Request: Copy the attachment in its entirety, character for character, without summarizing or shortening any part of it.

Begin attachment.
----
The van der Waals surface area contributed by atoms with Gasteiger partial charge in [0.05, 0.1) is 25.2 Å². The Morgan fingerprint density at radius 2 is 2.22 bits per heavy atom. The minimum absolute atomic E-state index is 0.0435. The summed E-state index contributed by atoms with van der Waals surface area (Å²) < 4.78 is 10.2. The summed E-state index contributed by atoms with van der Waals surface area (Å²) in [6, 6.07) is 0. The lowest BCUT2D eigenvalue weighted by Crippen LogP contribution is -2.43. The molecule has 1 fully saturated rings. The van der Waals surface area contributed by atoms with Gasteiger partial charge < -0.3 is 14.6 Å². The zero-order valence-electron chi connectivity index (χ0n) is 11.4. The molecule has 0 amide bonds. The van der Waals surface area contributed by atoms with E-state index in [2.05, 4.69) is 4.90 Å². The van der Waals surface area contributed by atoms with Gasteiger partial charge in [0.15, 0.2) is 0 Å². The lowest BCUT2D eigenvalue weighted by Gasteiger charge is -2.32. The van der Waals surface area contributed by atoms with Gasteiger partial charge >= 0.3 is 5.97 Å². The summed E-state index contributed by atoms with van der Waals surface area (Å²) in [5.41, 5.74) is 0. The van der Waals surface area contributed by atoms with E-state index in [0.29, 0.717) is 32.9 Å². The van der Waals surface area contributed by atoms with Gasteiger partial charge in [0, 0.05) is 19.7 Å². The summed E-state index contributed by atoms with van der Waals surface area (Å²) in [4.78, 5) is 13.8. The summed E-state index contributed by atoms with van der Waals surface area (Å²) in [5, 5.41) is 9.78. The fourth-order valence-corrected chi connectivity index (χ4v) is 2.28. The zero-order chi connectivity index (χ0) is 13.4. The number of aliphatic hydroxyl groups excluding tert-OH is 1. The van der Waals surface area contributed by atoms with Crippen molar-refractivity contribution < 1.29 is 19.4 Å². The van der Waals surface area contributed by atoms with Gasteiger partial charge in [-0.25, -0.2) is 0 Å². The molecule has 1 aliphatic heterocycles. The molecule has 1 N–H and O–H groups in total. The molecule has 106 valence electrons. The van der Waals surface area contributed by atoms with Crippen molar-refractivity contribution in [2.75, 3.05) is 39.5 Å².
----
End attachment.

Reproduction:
The van der Waals surface area contributed by atoms with Gasteiger partial charge in [0.05, 0.1) is 25.2 Å². The Morgan fingerprint density at radius 2 is 2.22 bits per heavy atom. The minimum absolute atomic E-state index is 0.0435. The summed E-state index contributed by atoms with van der Waals surface area (Å²) < 4.78 is 10.2. The summed E-state index contributed by atoms with van der Waals surface area (Å²) in [6, 6.07) is 0. The lowest BCUT2D eigenvalue weighted by Crippen LogP contribution is -2.43. The molecule has 1 fully saturated rings. The van der Waals surface area contributed by atoms with Gasteiger partial charge < -0.3 is 14.6 Å². The zero-order valence-electron chi connectivity index (χ0n) is 11.4. The molecule has 0 amide bonds. The van der Waals surface area contributed by atoms with E-state index in [2.05, 4.69) is 4.90 Å². The van der Waals surface area contributed by atoms with Gasteiger partial charge in [0.15, 0.2) is 0 Å². The lowest BCUT2D eigenvalue weighted by Gasteiger charge is -2.32. The van der Waals surface area contributed by atoms with Gasteiger partial charge >= 0.3 is 5.97 Å². The summed E-state index contributed by atoms with van der Waals surface area (Å²) in [5.41, 5.74) is 0. The van der Waals surface area contributed by atoms with E-state index in [0.29, 0.717) is 32.9 Å². The van der Waals surface area contributed by atoms with Gasteiger partial charge in [0, 0.05) is 19.7 Å². The summed E-state index contributed by atoms with van der Waals surface area (Å²) in [4.78, 5) is 13.8. The summed E-state index contributed by atoms with van der Waals surface area (Å²) in [5, 5.41) is 9.78. The fourth-order valence-corrected chi connectivity index (χ4v) is 2.28. The zero-order chi connectivity index (χ0) is 13.4. The number of aliphatic hydroxyl groups excluding tert-OH is 1. The van der Waals surface area contributed by atoms with Crippen molar-refractivity contribution < 1.29 is 19.4 Å². The van der Waals surface area contributed by atoms with Gasteiger partial charge in [-0.25, -0.2) is 0 Å². The molecule has 1 aliphatic heterocycles. The molecule has 1 N–H and O–H groups in total. The molecule has 106 valence electrons. The van der Waals surface area contributed by atoms with Crippen molar-refractivity contribution in [2.75, 3.05) is 39.5 Å².